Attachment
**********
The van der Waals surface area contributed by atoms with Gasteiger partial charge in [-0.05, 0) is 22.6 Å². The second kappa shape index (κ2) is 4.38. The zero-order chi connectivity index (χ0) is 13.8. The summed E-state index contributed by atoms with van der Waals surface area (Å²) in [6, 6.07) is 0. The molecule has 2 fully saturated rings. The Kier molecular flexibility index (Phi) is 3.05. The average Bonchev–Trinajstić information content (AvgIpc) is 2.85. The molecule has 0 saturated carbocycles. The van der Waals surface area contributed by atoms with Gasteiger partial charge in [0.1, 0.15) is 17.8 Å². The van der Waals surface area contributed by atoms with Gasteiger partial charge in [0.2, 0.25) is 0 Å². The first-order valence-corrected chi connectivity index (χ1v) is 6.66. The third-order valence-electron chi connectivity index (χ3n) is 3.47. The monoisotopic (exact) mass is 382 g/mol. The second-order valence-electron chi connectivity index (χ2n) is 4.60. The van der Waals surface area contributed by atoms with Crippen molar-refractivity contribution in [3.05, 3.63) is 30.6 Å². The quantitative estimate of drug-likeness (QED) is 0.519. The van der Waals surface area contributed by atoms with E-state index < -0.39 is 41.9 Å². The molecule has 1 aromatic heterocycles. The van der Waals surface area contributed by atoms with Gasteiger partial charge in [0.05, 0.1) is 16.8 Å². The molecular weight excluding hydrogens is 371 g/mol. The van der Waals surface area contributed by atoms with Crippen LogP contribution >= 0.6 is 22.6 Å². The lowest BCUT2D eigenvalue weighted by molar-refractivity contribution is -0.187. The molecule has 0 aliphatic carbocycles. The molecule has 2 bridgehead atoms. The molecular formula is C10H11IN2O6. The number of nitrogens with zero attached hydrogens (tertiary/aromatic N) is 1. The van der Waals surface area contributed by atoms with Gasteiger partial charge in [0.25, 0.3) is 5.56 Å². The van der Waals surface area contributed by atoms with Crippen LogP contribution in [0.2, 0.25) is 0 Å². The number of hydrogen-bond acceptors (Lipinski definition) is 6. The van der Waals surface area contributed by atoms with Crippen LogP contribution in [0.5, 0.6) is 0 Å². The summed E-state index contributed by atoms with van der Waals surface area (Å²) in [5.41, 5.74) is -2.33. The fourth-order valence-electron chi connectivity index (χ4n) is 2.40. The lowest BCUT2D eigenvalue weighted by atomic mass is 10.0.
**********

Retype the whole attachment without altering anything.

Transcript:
The van der Waals surface area contributed by atoms with Gasteiger partial charge in [-0.05, 0) is 22.6 Å². The second kappa shape index (κ2) is 4.38. The zero-order chi connectivity index (χ0) is 13.8. The summed E-state index contributed by atoms with van der Waals surface area (Å²) in [6, 6.07) is 0. The molecule has 2 fully saturated rings. The Kier molecular flexibility index (Phi) is 3.05. The average Bonchev–Trinajstić information content (AvgIpc) is 2.85. The molecule has 0 saturated carbocycles. The van der Waals surface area contributed by atoms with Gasteiger partial charge in [0.1, 0.15) is 17.8 Å². The van der Waals surface area contributed by atoms with Gasteiger partial charge in [0.2, 0.25) is 0 Å². The first-order valence-corrected chi connectivity index (χ1v) is 6.66. The third-order valence-electron chi connectivity index (χ3n) is 3.47. The monoisotopic (exact) mass is 382 g/mol. The second-order valence-electron chi connectivity index (χ2n) is 4.60. The van der Waals surface area contributed by atoms with Crippen molar-refractivity contribution in [3.05, 3.63) is 30.6 Å². The quantitative estimate of drug-likeness (QED) is 0.519. The van der Waals surface area contributed by atoms with E-state index < -0.39 is 41.9 Å². The molecule has 1 aromatic heterocycles. The van der Waals surface area contributed by atoms with Gasteiger partial charge in [0.05, 0.1) is 16.8 Å². The molecular weight excluding hydrogens is 371 g/mol. The van der Waals surface area contributed by atoms with Crippen LogP contribution >= 0.6 is 22.6 Å². The lowest BCUT2D eigenvalue weighted by molar-refractivity contribution is -0.187. The molecule has 0 aliphatic carbocycles. The molecule has 2 bridgehead atoms. The molecular formula is C10H11IN2O6. The number of nitrogens with zero attached hydrogens (tertiary/aromatic N) is 1. The van der Waals surface area contributed by atoms with Gasteiger partial charge in [0.25, 0.3) is 5.56 Å². The van der Waals surface area contributed by atoms with Crippen LogP contribution in [0.2, 0.25) is 0 Å². The number of hydrogen-bond acceptors (Lipinski definition) is 6. The van der Waals surface area contributed by atoms with Crippen LogP contribution in [0.5, 0.6) is 0 Å². The summed E-state index contributed by atoms with van der Waals surface area (Å²) in [5.41, 5.74) is -2.33. The fourth-order valence-electron chi connectivity index (χ4n) is 2.40. The lowest BCUT2D eigenvalue weighted by atomic mass is 10.0.